Here's an interesting problem, and I'm looking for a pattern that will keep it all workable.
I am building a smart-client app for a school system. It will contain information about students including their report cards, sick days, and so forth. it will generate student-level reports, including their report cards, each rich with very personal commentary by their teachers. The app will retrieve data from the remote server via web services.
So the data is quite confidential. I will encrypt it in the database, and decrypt it on retrieval - no problem there.
The problem is that my team and I should really never see the production plaintext data. An interesting problem emerges then for investigating production bugs! We'll want to open the same record as the user to see what they're seeing. But if we DO we're violating confidentiality.
My thought is this, and it's not perfect.
- First, encrypt the data before storing in the database, decrypt it at the UI. Nothing new there.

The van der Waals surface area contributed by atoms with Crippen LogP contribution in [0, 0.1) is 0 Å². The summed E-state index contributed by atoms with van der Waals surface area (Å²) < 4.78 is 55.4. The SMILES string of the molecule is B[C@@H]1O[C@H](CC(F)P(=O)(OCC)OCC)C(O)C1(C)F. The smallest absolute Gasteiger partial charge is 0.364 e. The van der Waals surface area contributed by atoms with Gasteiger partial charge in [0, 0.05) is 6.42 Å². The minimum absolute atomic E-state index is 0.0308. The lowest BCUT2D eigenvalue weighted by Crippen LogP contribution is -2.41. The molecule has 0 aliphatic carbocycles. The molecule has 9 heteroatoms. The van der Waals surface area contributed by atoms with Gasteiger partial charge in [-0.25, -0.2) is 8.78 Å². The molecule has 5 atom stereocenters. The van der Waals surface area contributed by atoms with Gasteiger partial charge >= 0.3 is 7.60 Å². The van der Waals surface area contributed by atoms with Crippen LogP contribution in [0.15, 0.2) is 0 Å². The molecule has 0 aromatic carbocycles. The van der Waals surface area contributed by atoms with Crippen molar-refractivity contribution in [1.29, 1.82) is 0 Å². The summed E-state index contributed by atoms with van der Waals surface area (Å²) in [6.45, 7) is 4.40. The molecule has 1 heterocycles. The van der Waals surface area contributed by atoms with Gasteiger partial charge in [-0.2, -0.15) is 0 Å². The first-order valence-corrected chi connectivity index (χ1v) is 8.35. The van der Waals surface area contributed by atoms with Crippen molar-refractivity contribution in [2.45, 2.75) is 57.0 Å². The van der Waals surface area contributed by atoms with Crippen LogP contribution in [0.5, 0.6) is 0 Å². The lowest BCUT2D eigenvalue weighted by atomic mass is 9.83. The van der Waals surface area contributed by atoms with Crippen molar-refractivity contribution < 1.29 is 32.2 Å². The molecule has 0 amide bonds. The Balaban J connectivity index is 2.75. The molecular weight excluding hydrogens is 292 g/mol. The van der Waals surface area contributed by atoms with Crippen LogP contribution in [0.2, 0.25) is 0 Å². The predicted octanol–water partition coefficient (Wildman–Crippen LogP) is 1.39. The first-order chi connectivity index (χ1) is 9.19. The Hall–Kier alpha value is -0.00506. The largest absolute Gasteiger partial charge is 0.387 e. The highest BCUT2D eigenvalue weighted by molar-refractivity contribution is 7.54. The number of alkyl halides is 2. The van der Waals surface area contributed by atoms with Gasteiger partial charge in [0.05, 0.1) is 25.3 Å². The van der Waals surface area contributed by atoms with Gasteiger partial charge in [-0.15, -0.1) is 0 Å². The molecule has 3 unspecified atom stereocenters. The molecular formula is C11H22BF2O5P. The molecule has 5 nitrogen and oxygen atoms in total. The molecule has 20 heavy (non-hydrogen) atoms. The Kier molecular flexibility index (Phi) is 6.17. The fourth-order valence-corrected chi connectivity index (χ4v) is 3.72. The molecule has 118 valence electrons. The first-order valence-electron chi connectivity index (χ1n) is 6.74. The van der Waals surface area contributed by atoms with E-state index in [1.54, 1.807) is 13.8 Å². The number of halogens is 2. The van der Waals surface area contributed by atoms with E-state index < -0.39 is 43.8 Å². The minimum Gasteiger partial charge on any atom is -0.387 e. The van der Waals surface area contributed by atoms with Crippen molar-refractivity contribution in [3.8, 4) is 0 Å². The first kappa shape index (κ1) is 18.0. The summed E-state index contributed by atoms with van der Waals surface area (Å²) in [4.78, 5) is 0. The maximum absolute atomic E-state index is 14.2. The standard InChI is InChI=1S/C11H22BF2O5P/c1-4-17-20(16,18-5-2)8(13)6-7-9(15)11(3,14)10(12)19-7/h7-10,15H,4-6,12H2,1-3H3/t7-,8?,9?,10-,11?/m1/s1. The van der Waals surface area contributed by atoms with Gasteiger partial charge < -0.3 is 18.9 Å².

- Second, put a mechanism in the UI to obfuscate privileged data. (i.e., names and teacher narrative are privileged; grade level is not.) I won't encrypt it, but obfuscate it - even a simple key-shift would suffice. The reason being, these reports are full of text. If I encrypt a paragraph and show the result in a report, it will be a solid wall of uppercase characters, looking nothing like the original text. If I do a key-shift on the alphabetic characters, it will be unreadable, but will still look like paragraphs, sentences, bulleted lists and the like. It will be easier to see what's going wrong without adding visual complication.
- Third, I put in a configuration setting to perform this UI obfuscation just for members of say, the SysAdmin role, not the Teacher or SchoolAdmin. During development, I set this configuration to False, and we develop against fake plaintext. For production, we set it to True, and from that point forward, we only see obfuscated text.
Finally, for those cases where we absolutely MUST see the plaintext of a student's records, we have an override setting in the UI that countermands the configuration setting, and presents the plaintext. And we manage that at the human level - informing the school administration that on THIS date for THIS reason we will need to see THIS student's record, etc. Sign offs are signed, grumbling consent is given, lawyers are scrambled to their jets, rinse and repeat.
Thoughts? I feel like this must be well-trodden ground. Please help me improve on this plan, if possible.